- 19 Jan 2010
- Reaction score
If I was in the market for a No.51, I'd want a Lie-Nielsen. The quality is at least equal, the design (frog) is better, so the Stanley would have to be considerably cheaper to tempt me.Eric The Viking":5ao9tb6b said:...is this a realistic price?
I did play with one at Axminster when we visited - really sweet.Vann":33i80f4k said:If I was in the market for a No.51, I'd want a Lie-Nielsen.
The Lie-Nielsen jobbie at $US500 equates to $NZ625, shipping extra. So £500 for an old Stanley, which equates to $NZ1000, again excluding shipping, is not even going to get consideration.Eric The Viking":3d8piwc4 said:It's very slightly* too expensive for me though.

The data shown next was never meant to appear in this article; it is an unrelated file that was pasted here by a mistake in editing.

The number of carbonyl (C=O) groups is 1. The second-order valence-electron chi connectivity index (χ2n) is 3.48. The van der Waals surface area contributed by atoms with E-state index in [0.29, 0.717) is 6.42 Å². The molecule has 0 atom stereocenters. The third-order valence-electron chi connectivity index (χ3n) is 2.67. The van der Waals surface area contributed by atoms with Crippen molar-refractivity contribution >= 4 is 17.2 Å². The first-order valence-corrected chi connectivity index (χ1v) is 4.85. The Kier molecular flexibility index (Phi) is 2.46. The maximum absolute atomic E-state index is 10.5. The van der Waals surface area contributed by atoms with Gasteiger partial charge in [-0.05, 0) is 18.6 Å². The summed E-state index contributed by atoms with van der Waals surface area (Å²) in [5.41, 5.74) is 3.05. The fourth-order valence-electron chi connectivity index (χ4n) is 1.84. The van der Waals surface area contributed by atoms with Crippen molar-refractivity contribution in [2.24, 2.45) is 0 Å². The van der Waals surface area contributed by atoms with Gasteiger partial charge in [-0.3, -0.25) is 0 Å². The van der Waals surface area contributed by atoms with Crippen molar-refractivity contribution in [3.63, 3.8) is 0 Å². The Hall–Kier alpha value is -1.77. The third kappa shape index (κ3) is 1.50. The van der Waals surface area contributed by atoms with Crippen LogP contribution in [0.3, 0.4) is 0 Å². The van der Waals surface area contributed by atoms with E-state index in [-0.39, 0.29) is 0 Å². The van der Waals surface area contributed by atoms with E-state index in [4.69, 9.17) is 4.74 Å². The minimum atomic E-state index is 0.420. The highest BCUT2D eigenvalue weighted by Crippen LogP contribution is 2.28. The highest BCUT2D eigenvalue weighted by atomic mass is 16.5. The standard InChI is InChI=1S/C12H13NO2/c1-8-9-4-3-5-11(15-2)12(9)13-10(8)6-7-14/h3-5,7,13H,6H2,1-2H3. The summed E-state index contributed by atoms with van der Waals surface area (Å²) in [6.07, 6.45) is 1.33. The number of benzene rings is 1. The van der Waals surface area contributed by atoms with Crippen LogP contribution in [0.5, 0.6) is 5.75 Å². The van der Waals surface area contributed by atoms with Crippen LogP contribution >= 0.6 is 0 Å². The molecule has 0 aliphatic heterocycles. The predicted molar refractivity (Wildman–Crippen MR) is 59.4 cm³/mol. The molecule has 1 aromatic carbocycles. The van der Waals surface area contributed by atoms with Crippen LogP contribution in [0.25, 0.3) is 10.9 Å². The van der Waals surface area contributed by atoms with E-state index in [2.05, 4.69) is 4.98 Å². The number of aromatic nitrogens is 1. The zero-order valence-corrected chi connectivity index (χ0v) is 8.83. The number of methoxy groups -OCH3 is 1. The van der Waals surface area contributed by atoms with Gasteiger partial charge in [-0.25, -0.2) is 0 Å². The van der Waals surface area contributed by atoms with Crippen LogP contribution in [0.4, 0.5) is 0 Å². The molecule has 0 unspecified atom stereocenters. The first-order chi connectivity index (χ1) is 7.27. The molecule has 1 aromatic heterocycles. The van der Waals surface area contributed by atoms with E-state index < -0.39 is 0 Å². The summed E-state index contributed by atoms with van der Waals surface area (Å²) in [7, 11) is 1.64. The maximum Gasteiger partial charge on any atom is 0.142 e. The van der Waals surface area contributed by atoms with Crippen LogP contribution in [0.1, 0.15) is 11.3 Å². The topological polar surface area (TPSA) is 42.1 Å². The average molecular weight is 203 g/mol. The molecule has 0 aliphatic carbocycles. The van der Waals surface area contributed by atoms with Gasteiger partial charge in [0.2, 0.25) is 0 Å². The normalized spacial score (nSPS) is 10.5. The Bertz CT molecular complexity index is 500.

*for extremely large values of 'very slightly'.
The No9 is bevel up and not skewed, but works well enough on a shooting board. I used to have one :mrgreen: The LN51 has twice the mass (iIrc) of the No9, a skewed blade and is much better...I have one of those now :mrgreen: :mrgreen: - RobEric The Viking":sruu39js said:Serious question Scouse, Is the #9 skewed? I know it's bevel-up.
If it is, the #51 is very hard to justify in comparison.
Chris, I was confused myself by the chute/shoot thing myself so I looked it up; the Oxford English Dictionary states: "shoot; plane (the edge of a board) accurately", the word 'chute' is American, apparently.soulboy":9vk1b6c1 said:
For that kind of price, you could "just" buy a pair of skewed mitre planes from Philly.cam":1jyujccc said:I have to agree with Vann...unless you are an avid Stanley collector...buy the LN plane..cheaper and without a doubt better quality...